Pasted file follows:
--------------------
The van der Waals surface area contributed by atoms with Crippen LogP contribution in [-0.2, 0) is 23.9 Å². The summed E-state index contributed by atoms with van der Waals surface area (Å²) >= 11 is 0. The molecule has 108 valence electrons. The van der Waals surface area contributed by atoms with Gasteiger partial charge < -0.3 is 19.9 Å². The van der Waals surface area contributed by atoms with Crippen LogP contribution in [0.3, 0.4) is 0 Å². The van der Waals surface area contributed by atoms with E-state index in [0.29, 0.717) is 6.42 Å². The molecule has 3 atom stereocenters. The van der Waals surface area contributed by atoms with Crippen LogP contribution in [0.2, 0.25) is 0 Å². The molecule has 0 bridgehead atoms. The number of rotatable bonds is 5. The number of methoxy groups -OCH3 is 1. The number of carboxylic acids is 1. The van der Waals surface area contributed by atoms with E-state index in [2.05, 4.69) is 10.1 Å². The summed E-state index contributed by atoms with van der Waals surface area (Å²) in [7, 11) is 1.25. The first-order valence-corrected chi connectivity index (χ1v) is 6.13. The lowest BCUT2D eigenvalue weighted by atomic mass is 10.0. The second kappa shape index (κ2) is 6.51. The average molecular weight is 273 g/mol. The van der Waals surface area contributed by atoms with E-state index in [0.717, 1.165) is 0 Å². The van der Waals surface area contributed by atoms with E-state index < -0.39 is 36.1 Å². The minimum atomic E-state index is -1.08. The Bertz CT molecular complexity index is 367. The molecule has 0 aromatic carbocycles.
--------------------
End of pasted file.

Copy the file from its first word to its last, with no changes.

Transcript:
The van der Waals surface area contributed by atoms with Crippen LogP contribution in [-0.2, 0) is 23.9 Å². The summed E-state index contributed by atoms with van der Waals surface area (Å²) >= 11 is 0. The molecule has 108 valence electrons. The van der Waals surface area contributed by atoms with Gasteiger partial charge < -0.3 is 19.9 Å². The van der Waals surface area contributed by atoms with Crippen LogP contribution in [0.3, 0.4) is 0 Å². The van der Waals surface area contributed by atoms with E-state index in [0.29, 0.717) is 6.42 Å². The molecule has 3 atom stereocenters. The van der Waals surface area contributed by atoms with Crippen LogP contribution in [0.2, 0.25) is 0 Å². The molecule has 0 bridgehead atoms. The number of rotatable bonds is 5. The number of methoxy groups -OCH3 is 1. The number of carboxylic acids is 1. The van der Waals surface area contributed by atoms with E-state index in [2.05, 4.69) is 10.1 Å². The summed E-state index contributed by atoms with van der Waals surface area (Å²) in [7, 11) is 1.25. The first-order valence-corrected chi connectivity index (χ1v) is 6.13. The lowest BCUT2D eigenvalue weighted by atomic mass is 10.0. The second kappa shape index (κ2) is 6.51. The average molecular weight is 273 g/mol. The van der Waals surface area contributed by atoms with E-state index in [0.717, 1.165) is 0 Å². The van der Waals surface area contributed by atoms with E-state index < -0.39 is 36.1 Å². The minimum atomic E-state index is -1.08. The Bertz CT molecular complexity index is 367. The molecule has 0 aromatic carbocycles.